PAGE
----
LAST EDITED ON 02-03-02 AT 09:27 AM (GMT)
Wayne McGregor reaches a public that other choreographers might envy. The audience at Sadler’s Wells last night was young and irreverent; the very people Tony Hall would like to see much more of at the Royal Opera House.
The advance publicity was portentous: “Nemesis explores the interfaces of body, screen and machine – extraterrestrial dance meets reality TV”. As I understood it, the piece represented a retreat from reality into a virtual world, with the nemesis in question the eclipse of humanity by a horde of insects. On this latter section, the dancers wore prosthetics fitted to their arms, designed to give them an insect quality and to change the texture and range of their movement. They certainly carved up the stage space differently as a result.
The stage is alternatively lit like a laptop PC and a chess grid, with back projections representing a cavernous dilapidated and abandoned building. McGregor sought to create the impression of an abandoned ‘grand hotel’. The lighting of the floor space with its chess grids and rectangles represents the virtuality where intensely antagonistic human games are played out. Then these humans torch their reality (we see a building in flames), to be displaced by the insects. Their steel limbs slice through the space in even more ruthless games than those of the humans they have displaced. The dancers are highly impressive; Odette Hughes and Julian de Leon were particularly striking.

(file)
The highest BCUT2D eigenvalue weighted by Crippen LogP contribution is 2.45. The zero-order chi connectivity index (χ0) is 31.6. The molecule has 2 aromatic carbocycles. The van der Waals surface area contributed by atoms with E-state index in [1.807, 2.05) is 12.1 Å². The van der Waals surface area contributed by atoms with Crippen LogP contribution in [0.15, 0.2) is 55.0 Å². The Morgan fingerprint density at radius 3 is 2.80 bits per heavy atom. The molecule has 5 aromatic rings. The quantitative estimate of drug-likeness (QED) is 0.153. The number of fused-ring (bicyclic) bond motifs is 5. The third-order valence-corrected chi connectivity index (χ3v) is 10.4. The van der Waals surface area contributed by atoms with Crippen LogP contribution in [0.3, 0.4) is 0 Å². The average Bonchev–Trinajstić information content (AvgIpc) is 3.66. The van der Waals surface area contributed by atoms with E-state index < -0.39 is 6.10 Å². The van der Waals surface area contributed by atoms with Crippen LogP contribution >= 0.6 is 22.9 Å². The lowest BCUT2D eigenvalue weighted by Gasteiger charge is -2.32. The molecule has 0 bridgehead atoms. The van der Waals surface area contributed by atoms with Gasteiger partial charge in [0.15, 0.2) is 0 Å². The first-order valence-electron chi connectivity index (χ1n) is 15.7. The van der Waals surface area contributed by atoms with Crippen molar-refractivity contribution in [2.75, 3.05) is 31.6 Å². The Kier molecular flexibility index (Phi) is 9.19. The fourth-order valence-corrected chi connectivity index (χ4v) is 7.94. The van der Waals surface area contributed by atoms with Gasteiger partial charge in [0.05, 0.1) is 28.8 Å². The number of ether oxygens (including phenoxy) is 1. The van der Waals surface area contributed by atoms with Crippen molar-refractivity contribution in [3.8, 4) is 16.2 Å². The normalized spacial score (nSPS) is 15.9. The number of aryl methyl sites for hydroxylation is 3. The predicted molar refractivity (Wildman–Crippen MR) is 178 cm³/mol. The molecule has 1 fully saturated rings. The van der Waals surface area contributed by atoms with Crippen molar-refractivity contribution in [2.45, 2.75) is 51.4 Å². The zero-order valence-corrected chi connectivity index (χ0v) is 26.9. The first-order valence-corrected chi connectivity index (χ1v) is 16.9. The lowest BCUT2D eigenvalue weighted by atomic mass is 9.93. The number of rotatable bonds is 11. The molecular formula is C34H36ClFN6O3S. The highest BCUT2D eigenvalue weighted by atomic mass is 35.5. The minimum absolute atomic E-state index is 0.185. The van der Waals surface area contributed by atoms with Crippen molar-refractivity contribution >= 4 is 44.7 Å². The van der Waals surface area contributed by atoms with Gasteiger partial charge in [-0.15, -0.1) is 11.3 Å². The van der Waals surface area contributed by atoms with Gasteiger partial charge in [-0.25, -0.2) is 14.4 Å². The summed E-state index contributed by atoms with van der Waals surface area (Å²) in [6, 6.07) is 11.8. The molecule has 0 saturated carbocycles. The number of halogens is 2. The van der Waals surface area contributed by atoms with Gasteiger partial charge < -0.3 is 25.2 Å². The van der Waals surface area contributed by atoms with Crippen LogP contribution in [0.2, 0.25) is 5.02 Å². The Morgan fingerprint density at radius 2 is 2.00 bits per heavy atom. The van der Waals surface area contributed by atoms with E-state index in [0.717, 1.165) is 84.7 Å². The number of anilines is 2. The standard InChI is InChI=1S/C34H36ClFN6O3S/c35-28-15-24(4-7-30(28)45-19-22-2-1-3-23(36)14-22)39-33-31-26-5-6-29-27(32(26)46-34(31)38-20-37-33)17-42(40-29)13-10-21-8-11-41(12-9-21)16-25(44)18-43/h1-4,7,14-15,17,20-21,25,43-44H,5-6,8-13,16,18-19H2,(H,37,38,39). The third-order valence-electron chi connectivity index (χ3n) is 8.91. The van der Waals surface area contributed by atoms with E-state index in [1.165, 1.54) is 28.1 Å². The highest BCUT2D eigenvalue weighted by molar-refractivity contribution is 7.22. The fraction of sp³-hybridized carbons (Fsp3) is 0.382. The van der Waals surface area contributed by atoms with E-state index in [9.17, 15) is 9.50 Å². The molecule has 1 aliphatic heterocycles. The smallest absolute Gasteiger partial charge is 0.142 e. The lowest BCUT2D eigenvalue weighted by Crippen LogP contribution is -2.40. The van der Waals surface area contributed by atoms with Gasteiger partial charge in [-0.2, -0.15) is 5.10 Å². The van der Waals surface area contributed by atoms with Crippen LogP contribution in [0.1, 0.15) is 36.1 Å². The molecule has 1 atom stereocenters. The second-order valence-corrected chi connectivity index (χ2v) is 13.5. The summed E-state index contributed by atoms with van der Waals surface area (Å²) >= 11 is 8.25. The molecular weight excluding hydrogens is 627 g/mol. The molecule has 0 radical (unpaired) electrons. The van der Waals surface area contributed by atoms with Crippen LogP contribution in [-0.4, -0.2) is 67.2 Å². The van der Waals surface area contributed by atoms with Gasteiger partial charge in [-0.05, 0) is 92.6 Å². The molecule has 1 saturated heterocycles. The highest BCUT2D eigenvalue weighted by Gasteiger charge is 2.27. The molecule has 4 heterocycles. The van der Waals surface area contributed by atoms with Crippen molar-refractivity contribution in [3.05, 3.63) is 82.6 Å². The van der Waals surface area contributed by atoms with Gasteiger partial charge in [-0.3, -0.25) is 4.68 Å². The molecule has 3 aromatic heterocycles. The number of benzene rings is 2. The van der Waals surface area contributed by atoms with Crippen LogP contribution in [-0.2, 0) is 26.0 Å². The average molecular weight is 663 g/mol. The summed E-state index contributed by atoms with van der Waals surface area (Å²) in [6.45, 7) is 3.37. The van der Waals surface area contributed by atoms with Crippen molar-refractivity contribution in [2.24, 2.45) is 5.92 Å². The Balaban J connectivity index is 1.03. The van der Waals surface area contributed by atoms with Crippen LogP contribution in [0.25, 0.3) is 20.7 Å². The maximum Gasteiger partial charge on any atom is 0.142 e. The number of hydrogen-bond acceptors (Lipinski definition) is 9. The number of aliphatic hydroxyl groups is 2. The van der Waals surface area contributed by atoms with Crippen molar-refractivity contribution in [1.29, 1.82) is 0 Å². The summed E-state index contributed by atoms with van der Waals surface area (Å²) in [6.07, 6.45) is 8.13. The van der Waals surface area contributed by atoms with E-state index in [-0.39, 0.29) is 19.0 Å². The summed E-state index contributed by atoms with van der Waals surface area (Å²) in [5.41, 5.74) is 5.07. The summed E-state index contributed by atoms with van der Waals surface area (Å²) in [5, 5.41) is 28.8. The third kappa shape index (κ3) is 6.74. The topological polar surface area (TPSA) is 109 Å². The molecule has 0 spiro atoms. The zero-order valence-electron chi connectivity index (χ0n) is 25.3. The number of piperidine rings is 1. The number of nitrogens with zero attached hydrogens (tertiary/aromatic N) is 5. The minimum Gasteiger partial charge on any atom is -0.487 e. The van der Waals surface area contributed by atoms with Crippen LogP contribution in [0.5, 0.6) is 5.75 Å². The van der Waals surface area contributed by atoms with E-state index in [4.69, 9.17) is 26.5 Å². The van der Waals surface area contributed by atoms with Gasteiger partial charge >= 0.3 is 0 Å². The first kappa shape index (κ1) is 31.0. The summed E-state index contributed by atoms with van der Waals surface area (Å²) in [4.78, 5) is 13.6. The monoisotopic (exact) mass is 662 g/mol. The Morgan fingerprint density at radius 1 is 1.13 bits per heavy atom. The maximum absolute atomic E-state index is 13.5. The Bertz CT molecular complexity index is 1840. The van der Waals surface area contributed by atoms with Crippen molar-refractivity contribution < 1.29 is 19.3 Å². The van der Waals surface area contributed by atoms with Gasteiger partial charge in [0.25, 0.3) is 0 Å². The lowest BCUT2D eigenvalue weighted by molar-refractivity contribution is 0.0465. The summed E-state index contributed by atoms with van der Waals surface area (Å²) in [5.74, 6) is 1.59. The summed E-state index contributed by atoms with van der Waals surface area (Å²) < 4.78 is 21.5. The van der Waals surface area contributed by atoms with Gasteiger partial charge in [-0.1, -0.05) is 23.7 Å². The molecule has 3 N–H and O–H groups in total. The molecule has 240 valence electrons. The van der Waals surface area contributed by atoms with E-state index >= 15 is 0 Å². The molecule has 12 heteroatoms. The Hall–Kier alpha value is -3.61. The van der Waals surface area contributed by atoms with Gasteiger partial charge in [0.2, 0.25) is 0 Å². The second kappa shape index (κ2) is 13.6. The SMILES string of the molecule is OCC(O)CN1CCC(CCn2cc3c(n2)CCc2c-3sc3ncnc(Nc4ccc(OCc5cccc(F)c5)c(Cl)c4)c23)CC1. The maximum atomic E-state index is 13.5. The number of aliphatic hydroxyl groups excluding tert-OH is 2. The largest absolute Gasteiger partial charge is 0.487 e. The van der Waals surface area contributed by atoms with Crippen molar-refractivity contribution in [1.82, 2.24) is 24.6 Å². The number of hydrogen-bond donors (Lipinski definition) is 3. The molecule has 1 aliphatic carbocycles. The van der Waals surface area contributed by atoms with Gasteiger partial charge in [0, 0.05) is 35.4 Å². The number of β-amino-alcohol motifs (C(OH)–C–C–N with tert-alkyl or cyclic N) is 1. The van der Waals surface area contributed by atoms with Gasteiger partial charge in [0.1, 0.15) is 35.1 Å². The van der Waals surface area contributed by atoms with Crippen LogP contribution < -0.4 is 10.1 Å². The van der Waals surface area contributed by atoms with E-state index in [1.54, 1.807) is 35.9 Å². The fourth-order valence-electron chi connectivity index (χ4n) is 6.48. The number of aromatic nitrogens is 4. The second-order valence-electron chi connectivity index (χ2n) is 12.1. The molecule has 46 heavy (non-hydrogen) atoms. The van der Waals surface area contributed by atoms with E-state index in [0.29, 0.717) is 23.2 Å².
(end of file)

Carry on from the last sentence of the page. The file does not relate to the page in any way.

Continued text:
Unlike many contemporary dance makers McGregor has a fine sense of theatre. He can use the stage and tease the eye. Is what he does light entertainment or high art? Perhaps it doesn’t matter. With his interest in multi-media and virtuality, he is taking dance into new directions.
What can be said for sure is that Wayne McGregor is evolving a fascinating dance grammar, very leggy and very rubbery. While it is eclectic, its debt to ballet is obvious. It deconstructs the body in a vaguely Forsythe-like way. The result is considerably more fluid, if not altogether lyrical. However the jury is still out on whether he can move beyond grammar.
After the performance McGregor and his dancers came on stage at Sadler’s Wells to take questions from the audience. Asked about why he had opted to run a company as well as being a choreographer, he replied that being surrounded by his own dancers gave him an extended opportunity to experiment. As a guest choreographer with another company, this was only possible to a limited extent. “I feel braver and more confident with people I know very well”.
He explained that his use of technology was “an extension of the choreographic palette”. And he rejected any suggestion that he risked compromising his dance values in a fascination with new media. “To make a relationship with new media, you have to go both ways”, he said. But he was clear that dance was the crucial driver.
McGregor also spoke of his forthcoming project with the Kirov Ballet. He has already been to St Petersburg and has decided with which dancers he is going to work. There is to be a delay: the work will be given not in June this year, but in 2003. “It was fantastic to be in the environment of the Maryinsky Theatre”, he said. “These dancers have a hunger to experience something new. They have a phenomenal physicality and they are really inspiring”.
A member of the audience mischievously asked if McGregor had found that same hunger at the Royal Ballet. “I did”, he replied. “That group of dancers really chose to be there. Duo:logue was a fantastic opportunity. They were very positive and up for challenges”. And he had gained too. He had become more deeply interested in classical ballet, both in terms of choreographic structure and its construction of the body. For his part, he too was building a grammar. “I start with a dysfunctional language and I formalise it”.